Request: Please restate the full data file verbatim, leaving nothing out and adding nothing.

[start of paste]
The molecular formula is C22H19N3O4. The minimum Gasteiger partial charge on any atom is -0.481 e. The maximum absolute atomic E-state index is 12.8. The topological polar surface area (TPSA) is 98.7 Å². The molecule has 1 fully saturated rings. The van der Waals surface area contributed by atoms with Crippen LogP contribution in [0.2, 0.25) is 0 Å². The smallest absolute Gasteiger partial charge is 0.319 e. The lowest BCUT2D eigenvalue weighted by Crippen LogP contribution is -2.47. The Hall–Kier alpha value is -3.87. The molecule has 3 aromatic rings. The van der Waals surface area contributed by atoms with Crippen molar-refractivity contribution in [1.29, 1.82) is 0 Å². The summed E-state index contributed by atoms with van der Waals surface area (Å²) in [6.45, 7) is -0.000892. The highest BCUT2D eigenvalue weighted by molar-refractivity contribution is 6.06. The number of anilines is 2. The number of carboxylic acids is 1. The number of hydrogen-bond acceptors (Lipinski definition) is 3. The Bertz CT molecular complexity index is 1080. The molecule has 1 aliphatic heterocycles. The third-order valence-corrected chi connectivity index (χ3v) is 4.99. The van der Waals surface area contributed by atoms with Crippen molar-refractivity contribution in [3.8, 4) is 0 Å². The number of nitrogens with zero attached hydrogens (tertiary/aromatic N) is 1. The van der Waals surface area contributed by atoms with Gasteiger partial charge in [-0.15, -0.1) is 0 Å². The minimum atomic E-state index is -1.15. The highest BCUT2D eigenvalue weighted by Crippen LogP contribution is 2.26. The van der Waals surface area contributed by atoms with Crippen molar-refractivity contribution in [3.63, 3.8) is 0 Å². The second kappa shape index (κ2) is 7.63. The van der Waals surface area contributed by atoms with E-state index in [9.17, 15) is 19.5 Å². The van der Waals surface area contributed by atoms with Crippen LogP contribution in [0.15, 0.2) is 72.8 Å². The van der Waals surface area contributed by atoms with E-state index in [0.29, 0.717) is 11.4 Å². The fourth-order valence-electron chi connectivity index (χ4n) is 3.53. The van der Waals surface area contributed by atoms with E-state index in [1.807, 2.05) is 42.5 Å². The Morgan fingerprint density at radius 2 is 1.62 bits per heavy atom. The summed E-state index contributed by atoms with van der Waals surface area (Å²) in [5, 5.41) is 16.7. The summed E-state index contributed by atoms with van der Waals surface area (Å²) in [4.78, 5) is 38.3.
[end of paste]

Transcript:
The molecular formula is C22H19N3O4. The minimum Gasteiger partial charge on any atom is -0.481 e. The maximum absolute atomic E-state index is 12.8. The topological polar surface area (TPSA) is 98.7 Å². The molecule has 1 fully saturated rings. The van der Waals surface area contributed by atoms with Crippen LogP contribution in [0.2, 0.25) is 0 Å². The smallest absolute Gasteiger partial charge is 0.319 e. The lowest BCUT2D eigenvalue weighted by Crippen LogP contribution is -2.47. The Hall–Kier alpha value is -3.87. The molecule has 3 aromatic rings. The van der Waals surface area contributed by atoms with Crippen molar-refractivity contribution in [1.29, 1.82) is 0 Å². The summed E-state index contributed by atoms with van der Waals surface area (Å²) in [6.45, 7) is -0.000892. The highest BCUT2D eigenvalue weighted by molar-refractivity contribution is 6.06. The number of anilines is 2. The number of carboxylic acids is 1. The number of hydrogen-bond acceptors (Lipinski definition) is 3. The Bertz CT molecular complexity index is 1080. The molecule has 1 aliphatic heterocycles. The third-order valence-corrected chi connectivity index (χ3v) is 4.99. The van der Waals surface area contributed by atoms with Crippen molar-refractivity contribution in [3.8, 4) is 0 Å². The number of nitrogens with zero attached hydrogens (tertiary/aromatic N) is 1. The van der Waals surface area contributed by atoms with Gasteiger partial charge in [-0.15, -0.1) is 0 Å². The minimum atomic E-state index is -1.15. The highest BCUT2D eigenvalue weighted by Crippen LogP contribution is 2.26. The van der Waals surface area contributed by atoms with Crippen molar-refractivity contribution in [3.63, 3.8) is 0 Å². The second kappa shape index (κ2) is 7.63. The van der Waals surface area contributed by atoms with E-state index in [9.17, 15) is 19.5 Å². The van der Waals surface area contributed by atoms with Crippen LogP contribution in [0.15, 0.2) is 72.8 Å². The van der Waals surface area contributed by atoms with E-state index in [0.29, 0.717) is 11.4 Å². The fourth-order valence-electron chi connectivity index (χ4n) is 3.53. The van der Waals surface area contributed by atoms with E-state index in [1.807, 2.05) is 42.5 Å². The Morgan fingerprint density at radius 2 is 1.62 bits per heavy atom. The summed E-state index contributed by atoms with van der Waals surface area (Å²) in [5, 5.41) is 16.7. The summed E-state index contributed by atoms with van der Waals surface area (Å²) in [4.78, 5) is 38.3.